Geocaching (say "gee-oh-cash-ing") is relatively new, in fact, I've never tried it myself. The first documented geocache was placed on May 3, 2000. Basically, it entails using GPS (global positioning system) coordinates to find a certain location. At each registered location, there is a surprise waiting! Each location includes a logbook, which allows visitors to leave their mark, a message, or a gift.
Spring is upon us, and there’s no better time to get out and enjoy the weather and nature itself. There is a great way to do so and gain a sense of adventure at the same time. If you have a GPS or a smart phone, you can participate in the worldwide adventure of geocaching (pronounced gee-oh-cashing)!
I recently had my first experience with geocaching when our entire family took a vacation in Colorado. Our daughter is a geocaching enthusiast and wanted us all to join in the experience. Our first find was in a beautiful location right near an outdoor wedding chapel up in the mountains. My four-year-old grandson was the first one to spot the hidden cache! If you aren’t familiar with this activity you are probably wondering—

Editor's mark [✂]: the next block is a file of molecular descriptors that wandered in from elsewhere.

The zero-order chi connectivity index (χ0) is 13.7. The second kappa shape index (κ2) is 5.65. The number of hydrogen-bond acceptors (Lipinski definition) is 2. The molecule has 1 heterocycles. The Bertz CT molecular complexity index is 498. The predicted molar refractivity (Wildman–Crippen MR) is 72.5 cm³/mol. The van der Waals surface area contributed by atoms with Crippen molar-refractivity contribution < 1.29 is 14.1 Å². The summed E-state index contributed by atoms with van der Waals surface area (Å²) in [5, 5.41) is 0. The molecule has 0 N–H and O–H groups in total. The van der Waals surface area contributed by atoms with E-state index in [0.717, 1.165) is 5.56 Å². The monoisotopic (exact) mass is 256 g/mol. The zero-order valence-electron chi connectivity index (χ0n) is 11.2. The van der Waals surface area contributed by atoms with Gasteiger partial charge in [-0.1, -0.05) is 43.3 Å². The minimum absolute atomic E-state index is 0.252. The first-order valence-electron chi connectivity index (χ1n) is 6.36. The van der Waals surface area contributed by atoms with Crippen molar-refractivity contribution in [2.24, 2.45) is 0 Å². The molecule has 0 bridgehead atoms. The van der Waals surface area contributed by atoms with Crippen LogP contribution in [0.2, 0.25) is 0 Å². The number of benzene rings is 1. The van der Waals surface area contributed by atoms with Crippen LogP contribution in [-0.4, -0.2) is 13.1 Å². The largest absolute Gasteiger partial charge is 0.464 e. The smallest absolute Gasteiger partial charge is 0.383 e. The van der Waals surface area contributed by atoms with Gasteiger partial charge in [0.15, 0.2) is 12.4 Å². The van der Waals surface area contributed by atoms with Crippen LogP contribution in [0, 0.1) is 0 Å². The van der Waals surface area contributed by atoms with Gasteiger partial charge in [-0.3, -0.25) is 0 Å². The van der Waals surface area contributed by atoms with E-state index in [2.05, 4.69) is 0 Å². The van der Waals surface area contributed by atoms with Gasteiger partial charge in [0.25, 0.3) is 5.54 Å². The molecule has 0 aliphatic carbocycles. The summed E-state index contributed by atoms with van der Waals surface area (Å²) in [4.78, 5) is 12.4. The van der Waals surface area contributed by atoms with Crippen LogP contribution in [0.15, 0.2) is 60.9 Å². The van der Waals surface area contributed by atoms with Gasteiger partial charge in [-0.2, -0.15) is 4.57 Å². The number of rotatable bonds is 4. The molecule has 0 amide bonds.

Geocache is an outdoor recreational activity in which the participants use a Global Positioning System (GPS) receiver or mobile device and other navigational techniques to hide and seek containers called geocaches or caches anywhere in the world.
The Lee's Summit Branch is geocaching inside the branch. One of our local Boy Scout troops has created a "make believe" book with a "make believe" call number that the scouts will be asked to find in the Library.
The first time I heard the term "geocache," I thought we might be talking about geodes or some other kind of rock collection. Then I read this year's Mark Twain Nominee, Hide & Seek by Katy Grant, about a young boy who used a hand held GPS device to look for geocaches, and in the process found two children.